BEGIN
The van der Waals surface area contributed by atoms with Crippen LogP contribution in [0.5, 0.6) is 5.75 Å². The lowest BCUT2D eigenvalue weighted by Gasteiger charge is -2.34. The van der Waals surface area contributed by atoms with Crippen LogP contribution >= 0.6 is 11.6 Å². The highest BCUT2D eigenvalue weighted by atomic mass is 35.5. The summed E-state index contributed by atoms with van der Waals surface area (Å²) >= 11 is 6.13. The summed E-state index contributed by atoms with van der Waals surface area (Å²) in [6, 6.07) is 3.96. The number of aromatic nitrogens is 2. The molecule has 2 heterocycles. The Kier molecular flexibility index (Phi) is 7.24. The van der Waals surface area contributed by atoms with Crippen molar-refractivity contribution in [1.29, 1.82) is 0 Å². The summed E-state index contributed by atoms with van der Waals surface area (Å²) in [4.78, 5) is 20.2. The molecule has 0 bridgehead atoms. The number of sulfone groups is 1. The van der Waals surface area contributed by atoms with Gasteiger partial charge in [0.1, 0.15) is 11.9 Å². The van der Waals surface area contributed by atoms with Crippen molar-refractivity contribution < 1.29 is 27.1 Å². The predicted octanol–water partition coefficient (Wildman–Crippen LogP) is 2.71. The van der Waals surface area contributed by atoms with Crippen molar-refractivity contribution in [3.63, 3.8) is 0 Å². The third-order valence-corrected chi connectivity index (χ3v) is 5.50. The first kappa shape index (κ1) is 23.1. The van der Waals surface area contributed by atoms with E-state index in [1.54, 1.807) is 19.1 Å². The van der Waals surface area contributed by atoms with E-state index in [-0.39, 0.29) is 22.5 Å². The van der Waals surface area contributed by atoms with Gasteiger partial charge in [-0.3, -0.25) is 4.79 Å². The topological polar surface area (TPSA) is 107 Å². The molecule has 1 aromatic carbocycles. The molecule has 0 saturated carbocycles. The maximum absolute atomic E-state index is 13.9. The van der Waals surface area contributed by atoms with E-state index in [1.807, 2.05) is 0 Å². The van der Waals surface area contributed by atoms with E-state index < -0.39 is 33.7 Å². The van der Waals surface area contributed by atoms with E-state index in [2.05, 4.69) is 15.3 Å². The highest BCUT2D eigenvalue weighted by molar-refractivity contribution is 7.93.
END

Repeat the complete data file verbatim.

The van der Waals surface area contributed by atoms with Crippen LogP contribution in [0.5, 0.6) is 5.75 Å². The lowest BCUT2D eigenvalue weighted by Gasteiger charge is -2.34. The van der Waals surface area contributed by atoms with Crippen LogP contribution >= 0.6 is 11.6 Å². The highest BCUT2D eigenvalue weighted by atomic mass is 35.5. The summed E-state index contributed by atoms with van der Waals surface area (Å²) >= 11 is 6.13. The summed E-state index contributed by atoms with van der Waals surface area (Å²) in [6, 6.07) is 3.96. The number of aromatic nitrogens is 2. The molecule has 2 heterocycles. The Kier molecular flexibility index (Phi) is 7.24. The van der Waals surface area contributed by atoms with Crippen molar-refractivity contribution in [1.29, 1.82) is 0 Å². The summed E-state index contributed by atoms with van der Waals surface area (Å²) in [4.78, 5) is 20.2. The molecule has 0 bridgehead atoms. The number of sulfone groups is 1. The van der Waals surface area contributed by atoms with Gasteiger partial charge in [0.1, 0.15) is 11.9 Å². The van der Waals surface area contributed by atoms with Crippen molar-refractivity contribution < 1.29 is 27.1 Å². The predicted octanol–water partition coefficient (Wildman–Crippen LogP) is 2.71. The van der Waals surface area contributed by atoms with Crippen molar-refractivity contribution in [3.63, 3.8) is 0 Å². The third-order valence-corrected chi connectivity index (χ3v) is 5.50. The first kappa shape index (κ1) is 23.1. The van der Waals surface area contributed by atoms with E-state index in [1.54, 1.807) is 19.1 Å². The van der Waals surface area contributed by atoms with E-state index in [-0.39, 0.29) is 22.5 Å². The van der Waals surface area contributed by atoms with Gasteiger partial charge in [-0.3, -0.25) is 4.79 Å². The topological polar surface area (TPSA) is 107 Å². The molecule has 1 aromatic carbocycles. The molecule has 0 saturated carbocycles. The maximum absolute atomic E-state index is 13.9. The van der Waals surface area contributed by atoms with E-state index in [1.807, 2.05) is 0 Å². The van der Waals surface area contributed by atoms with E-state index < -0.39 is 33.7 Å². The van der Waals surface area contributed by atoms with E-state index in [2.05, 4.69) is 15.3 Å². The highest BCUT2D eigenvalue weighted by molar-refractivity contribution is 7.93.